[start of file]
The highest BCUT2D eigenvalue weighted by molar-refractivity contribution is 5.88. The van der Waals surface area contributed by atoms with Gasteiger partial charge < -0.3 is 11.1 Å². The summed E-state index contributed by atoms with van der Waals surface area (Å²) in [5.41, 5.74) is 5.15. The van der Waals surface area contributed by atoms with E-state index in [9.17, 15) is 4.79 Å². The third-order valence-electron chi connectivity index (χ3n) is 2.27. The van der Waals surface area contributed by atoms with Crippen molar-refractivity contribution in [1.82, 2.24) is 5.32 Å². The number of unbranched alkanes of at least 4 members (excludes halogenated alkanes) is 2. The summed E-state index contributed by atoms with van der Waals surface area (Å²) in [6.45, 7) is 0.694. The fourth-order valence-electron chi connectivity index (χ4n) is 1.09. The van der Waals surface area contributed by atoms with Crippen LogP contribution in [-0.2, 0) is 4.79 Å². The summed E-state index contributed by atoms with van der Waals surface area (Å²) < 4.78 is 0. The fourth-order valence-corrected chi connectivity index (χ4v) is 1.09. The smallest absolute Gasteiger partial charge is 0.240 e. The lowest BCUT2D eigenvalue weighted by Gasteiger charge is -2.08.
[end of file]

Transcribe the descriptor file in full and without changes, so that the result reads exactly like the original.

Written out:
The highest BCUT2D eigenvalue weighted by molar-refractivity contribution is 5.88. The van der Waals surface area contributed by atoms with Gasteiger partial charge < -0.3 is 11.1 Å². The summed E-state index contributed by atoms with van der Waals surface area (Å²) in [5.41, 5.74) is 5.15. The van der Waals surface area contributed by atoms with E-state index in [9.17, 15) is 4.79 Å². The third-order valence-electron chi connectivity index (χ3n) is 2.27. The van der Waals surface area contributed by atoms with Crippen molar-refractivity contribution in [1.82, 2.24) is 5.32 Å². The number of unbranched alkanes of at least 4 members (excludes halogenated alkanes) is 2. The summed E-state index contributed by atoms with van der Waals surface area (Å²) in [6.45, 7) is 0.694. The fourth-order valence-electron chi connectivity index (χ4n) is 1.09. The van der Waals surface area contributed by atoms with Crippen LogP contribution in [-0.2, 0) is 4.79 Å². The summed E-state index contributed by atoms with van der Waals surface area (Å²) < 4.78 is 0. The fourth-order valence-corrected chi connectivity index (χ4v) is 1.09. The smallest absolute Gasteiger partial charge is 0.240 e. The lowest BCUT2D eigenvalue weighted by Gasteiger charge is -2.08.